Revisiting Charles Keil: Commentary on Câmara et al. (2023)


  • Olivier Senn Lucerne University of Applied Sciences and Arts



microtiming, timbre, dynamics, participatory discrepancies


Charles Keil (1966) argued against Leonard Meyer (1956) that the expressivity, emotional power, and groove of music does not primarily lie in the syntax of the notated score, but in music performance as a bodily and participatory process. So far, empirical music research has investigated the traces of the performance process primarily focusing on note onset timing (or microtiming). Studies established that microtemporal deviations from metronomic regularity (isochrony and synchrony) tend to be systematic and not just random deviations caused by motor imprecision. Besides this positivistic acknowledgment of microtiming patterns, research has largely failed to show that microtiming has the emotional effects predicted by Keil. One reason for this failure may be that note onset displacement is only one performance aspect among many (e.g., articulation, timbre, dynamics) that are potentially relevant to listeners' and musicians' emotional responses. In their recent studies, Câmara and colleagues analyze traces of music performance in different dimensions of the musical artifact. This holistic approach may lead to a new empirical assessment of Keil's ideas in the future, more than half a century after they were first proposed.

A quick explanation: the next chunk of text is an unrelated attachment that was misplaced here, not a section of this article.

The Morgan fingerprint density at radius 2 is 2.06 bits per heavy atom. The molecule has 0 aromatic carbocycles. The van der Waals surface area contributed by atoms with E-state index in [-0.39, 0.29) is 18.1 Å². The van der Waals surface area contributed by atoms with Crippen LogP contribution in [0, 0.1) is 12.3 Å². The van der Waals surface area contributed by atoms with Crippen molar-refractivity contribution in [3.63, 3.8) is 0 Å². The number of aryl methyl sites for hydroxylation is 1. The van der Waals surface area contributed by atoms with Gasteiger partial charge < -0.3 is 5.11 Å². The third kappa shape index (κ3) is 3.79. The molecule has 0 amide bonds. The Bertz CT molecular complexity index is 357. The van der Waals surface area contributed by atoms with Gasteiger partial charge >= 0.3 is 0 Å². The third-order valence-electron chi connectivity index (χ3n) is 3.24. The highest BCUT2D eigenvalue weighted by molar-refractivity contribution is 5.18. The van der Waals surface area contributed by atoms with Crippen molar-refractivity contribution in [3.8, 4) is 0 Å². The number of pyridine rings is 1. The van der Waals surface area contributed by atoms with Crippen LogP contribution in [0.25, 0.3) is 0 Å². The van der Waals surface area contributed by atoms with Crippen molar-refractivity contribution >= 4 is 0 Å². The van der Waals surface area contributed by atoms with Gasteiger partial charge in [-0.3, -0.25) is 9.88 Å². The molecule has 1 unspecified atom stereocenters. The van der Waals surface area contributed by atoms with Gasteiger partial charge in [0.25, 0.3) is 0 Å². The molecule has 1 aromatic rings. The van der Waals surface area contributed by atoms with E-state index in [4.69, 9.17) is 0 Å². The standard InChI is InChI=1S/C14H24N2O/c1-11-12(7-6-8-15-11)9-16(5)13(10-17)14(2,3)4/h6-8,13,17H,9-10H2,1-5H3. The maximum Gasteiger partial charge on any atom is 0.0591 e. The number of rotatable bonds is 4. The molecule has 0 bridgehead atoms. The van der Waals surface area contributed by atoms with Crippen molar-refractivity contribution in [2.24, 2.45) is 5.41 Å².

How to Cite

Senn, O. (2024). Revisiting Charles Keil: Commentary on Câmara et al. (2023). Empirical Musicology Review, 18(1), 37–41.